“I will…”Once a child realizes that he should do what has been asked of him, he then has to decide whether or not he will. This reminds me of a sermon my husband and I heard many years ago. The preacher of the church we were visiting titled it “Willing and Able”. He talked about two donkeys; one called willing, and the other able. Obviously, one was willing but wasn’t able, and the other was able, but not willing. We still laugh about those donkeys. But from that lesson, I learned that one must be both willing and able before one can take action.

This seems obvious on the surface. But most problems with procrastination and disobedience are born out of a lack of determination, not ability. Children need to be taught that everything they do is born out of their own will. They either chose to do or not do their work. They chose to follow the crowd or not to follow the crowd. That knowledge of self-will makes them aware of their responsibility and empowers them to make choices. It helps to internally motivate.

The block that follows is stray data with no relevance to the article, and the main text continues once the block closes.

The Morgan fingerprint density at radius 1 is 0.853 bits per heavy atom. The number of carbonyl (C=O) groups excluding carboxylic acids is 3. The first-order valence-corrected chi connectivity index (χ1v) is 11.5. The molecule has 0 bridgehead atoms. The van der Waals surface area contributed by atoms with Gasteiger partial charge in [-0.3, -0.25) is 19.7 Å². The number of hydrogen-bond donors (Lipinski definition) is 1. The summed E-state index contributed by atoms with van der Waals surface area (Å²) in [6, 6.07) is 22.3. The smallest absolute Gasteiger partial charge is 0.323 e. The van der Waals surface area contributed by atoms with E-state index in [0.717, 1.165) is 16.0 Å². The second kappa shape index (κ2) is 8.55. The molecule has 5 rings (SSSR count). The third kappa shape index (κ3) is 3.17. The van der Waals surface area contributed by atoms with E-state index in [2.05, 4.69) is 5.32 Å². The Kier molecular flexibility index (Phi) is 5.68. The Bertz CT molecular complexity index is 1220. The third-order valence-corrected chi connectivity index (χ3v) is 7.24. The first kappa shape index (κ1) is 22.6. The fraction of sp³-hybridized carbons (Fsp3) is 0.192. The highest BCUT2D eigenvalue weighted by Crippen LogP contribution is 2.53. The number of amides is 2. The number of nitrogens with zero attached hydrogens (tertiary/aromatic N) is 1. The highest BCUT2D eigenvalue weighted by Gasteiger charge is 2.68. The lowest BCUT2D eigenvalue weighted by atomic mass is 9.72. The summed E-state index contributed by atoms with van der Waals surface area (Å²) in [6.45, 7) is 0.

Charlotte Mason knew all of this, and she taught it to her students and set them up for success. She put within them the idea of who they are–I am. She taught them to believe in themselves–I can. She taught them why they should–I ought because God requests it of me. And she taught them determination–I will.

From studying Ms. Mason’s motto, I have learned that a child needs to be taught that his self-identity comes from God, his abilities come from God, his desires should be to please God, and he has to will himself to take action. When a child knows “I am, I can, I ought, I will,” he can approach any task given to him with the right attitude. He does his best. But if not taught this self-identity before hand, a child is apt to answer these questions for himself based on the results of his efforts.